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Wise asses

By CHRIS BRAIOTTA  |  September 19, 2007

Really? Was that a method thing?
Yeah, just to see if it helped at all. I lived in the room I lived in during high school and lost all the privacy like I lost in high school. The one thing I learned that really started to help me was that when you’re in high school, you go home and you feel kind of trapped in your house, and then you go to school and you get to be with your friends. I’d come home and I’d get a lot of “How was work? What’d you do today?” And then going to work, I was like, “Oh, I get to hang out with my friends.” And going to work was like going to class, just shooting the scenes and everything. And then in between scenes, like in between classes, you’re hanging out, just BSing.

Most comedies are about idiots and assholes. But, Michael, you’re never stupid or mean, just awkward. Was that intentional?
It’s just the parts that I got, I guess. The part I played on Arrested Development was written that way, and I was fortunate enough to get the part. And Superbad, this character was very passive — less so than Arrested Development — I guess it was more of a normal high-school kid who didn’t have any specific traits of awkwardness or anything, but it did have a fair amount of that, how everyone does in high school. Most of the kids I grew up with, anyway.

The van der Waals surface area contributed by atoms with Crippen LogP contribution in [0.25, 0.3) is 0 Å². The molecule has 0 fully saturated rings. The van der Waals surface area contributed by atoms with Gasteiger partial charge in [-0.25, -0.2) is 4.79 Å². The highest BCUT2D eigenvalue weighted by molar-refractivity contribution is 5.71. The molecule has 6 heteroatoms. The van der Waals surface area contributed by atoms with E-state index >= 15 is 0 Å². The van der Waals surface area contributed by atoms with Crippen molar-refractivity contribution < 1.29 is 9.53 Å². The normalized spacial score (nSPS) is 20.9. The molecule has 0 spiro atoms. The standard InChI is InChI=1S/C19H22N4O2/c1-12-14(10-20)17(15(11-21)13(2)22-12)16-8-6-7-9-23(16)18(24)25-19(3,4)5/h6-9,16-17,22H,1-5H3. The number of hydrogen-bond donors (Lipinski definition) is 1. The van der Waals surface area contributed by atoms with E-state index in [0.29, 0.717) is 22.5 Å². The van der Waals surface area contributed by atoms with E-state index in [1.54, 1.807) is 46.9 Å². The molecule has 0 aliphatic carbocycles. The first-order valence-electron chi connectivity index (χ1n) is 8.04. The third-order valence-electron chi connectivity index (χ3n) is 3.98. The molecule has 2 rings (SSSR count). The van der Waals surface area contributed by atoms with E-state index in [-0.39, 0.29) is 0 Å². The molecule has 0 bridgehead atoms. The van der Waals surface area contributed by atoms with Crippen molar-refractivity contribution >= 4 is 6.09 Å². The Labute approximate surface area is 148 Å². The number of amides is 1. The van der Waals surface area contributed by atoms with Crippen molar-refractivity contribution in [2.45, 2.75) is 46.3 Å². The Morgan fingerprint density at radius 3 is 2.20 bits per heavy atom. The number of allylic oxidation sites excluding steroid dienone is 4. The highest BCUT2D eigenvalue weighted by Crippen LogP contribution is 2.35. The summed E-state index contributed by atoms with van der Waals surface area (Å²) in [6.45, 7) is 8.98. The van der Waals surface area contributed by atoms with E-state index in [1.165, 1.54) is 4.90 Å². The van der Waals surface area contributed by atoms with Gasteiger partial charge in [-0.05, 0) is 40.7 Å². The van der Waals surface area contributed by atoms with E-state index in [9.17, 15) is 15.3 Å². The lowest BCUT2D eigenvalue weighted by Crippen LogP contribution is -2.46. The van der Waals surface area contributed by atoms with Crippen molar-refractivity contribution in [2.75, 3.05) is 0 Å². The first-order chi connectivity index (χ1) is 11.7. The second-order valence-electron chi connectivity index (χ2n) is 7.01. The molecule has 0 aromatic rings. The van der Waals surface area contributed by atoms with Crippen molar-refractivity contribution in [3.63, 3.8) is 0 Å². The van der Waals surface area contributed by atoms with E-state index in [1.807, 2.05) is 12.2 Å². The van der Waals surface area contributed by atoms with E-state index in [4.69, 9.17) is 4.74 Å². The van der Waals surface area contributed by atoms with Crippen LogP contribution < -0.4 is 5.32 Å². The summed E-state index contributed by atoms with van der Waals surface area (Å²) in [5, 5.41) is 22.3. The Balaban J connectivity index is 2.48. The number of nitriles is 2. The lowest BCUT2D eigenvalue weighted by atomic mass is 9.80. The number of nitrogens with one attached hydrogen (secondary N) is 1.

So you were never thinking of how you were going to build your comic voice?
MC No, I didn’t. I don’t remember thinking about that.
JH I don’t think anyone does that. I think you do what you find funny, and what the character calls for. I do agree with the point that comedy for the most part now is about the dumbest guy in the room, when the comedies that I love — like Woody Allen movies and Albert Brooks and James L. Brooks movies — are about the smartest person. I always loved that kind of comedy, where you’re seeing the person who’s funny because they’re so smart.

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